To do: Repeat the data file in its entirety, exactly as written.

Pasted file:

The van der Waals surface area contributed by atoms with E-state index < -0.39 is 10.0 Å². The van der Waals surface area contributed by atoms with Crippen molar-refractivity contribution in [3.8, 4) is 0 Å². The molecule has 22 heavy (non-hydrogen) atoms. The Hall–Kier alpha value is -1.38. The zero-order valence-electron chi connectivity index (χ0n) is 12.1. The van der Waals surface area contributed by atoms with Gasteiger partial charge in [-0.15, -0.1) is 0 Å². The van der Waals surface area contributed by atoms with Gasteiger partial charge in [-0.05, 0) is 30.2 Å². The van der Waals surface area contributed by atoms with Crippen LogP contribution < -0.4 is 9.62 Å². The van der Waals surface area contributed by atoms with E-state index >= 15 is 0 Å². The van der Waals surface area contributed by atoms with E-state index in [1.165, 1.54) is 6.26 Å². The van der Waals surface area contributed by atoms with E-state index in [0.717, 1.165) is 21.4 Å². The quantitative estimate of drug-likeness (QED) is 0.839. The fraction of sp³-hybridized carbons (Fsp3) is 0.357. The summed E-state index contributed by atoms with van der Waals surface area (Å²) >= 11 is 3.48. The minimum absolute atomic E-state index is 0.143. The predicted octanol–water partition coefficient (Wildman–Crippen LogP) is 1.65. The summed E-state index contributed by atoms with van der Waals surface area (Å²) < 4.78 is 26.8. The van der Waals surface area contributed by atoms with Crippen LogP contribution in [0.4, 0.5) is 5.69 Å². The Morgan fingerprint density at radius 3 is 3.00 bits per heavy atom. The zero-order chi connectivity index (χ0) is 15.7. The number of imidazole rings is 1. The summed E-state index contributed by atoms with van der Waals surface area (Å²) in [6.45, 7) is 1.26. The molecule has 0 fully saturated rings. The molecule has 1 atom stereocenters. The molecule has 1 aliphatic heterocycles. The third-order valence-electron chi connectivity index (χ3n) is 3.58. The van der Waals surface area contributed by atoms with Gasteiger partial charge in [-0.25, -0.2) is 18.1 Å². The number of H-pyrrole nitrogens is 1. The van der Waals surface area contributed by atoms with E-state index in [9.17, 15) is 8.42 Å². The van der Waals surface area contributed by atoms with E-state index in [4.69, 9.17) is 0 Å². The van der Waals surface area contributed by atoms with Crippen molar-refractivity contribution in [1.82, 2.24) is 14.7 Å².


The van der Waals surface area contributed by atoms with E-state index < -0.39 is 10.0 Å². The van der Waals surface area contributed by atoms with Crippen molar-refractivity contribution in [3.8, 4) is 0 Å². The molecule has 22 heavy (non-hydrogen) atoms. The Hall–Kier alpha value is -1.38. The zero-order valence-electron chi connectivity index (χ0n) is 12.1. The van der Waals surface area contributed by atoms with Gasteiger partial charge in [-0.15, -0.1) is 0 Å². The van der Waals surface area contributed by atoms with Gasteiger partial charge in [-0.05, 0) is 30.2 Å². The van der Waals surface area contributed by atoms with Crippen LogP contribution < -0.4 is 9.62 Å². The van der Waals surface area contributed by atoms with E-state index >= 15 is 0 Å². The van der Waals surface area contributed by atoms with E-state index in [1.165, 1.54) is 6.26 Å². The van der Waals surface area contributed by atoms with E-state index in [0.717, 1.165) is 21.4 Å². The quantitative estimate of drug-likeness (QED) is 0.839. The fraction of sp³-hybridized carbons (Fsp3) is 0.357. The summed E-state index contributed by atoms with van der Waals surface area (Å²) >= 11 is 3.48. The minimum absolute atomic E-state index is 0.143. The predicted octanol–water partition coefficient (Wildman–Crippen LogP) is 1.65. The summed E-state index contributed by atoms with van der Waals surface area (Å²) < 4.78 is 26.8. The van der Waals surface area contributed by atoms with Crippen LogP contribution in [0.4, 0.5) is 5.69 Å². The Morgan fingerprint density at radius 3 is 3.00 bits per heavy atom. The zero-order chi connectivity index (χ0) is 15.7. The number of imidazole rings is 1. The summed E-state index contributed by atoms with van der Waals surface area (Å²) in [6.45, 7) is 1.26. The molecule has 0 fully saturated rings. The molecule has 1 atom stereocenters. The molecule has 1 aliphatic heterocycles. The third-order valence-electron chi connectivity index (χ3n) is 3.58. The van der Waals surface area contributed by atoms with Gasteiger partial charge in [-0.25, -0.2) is 18.1 Å². The number of H-pyrrole nitrogens is 1. The van der Waals surface area contributed by atoms with E-state index in [9.17, 15) is 8.42 Å². The van der Waals surface area contributed by atoms with E-state index in [4.69, 9.17) is 0 Å². The van der Waals surface area contributed by atoms with Crippen molar-refractivity contribution in [1.82, 2.24) is 14.7 Å².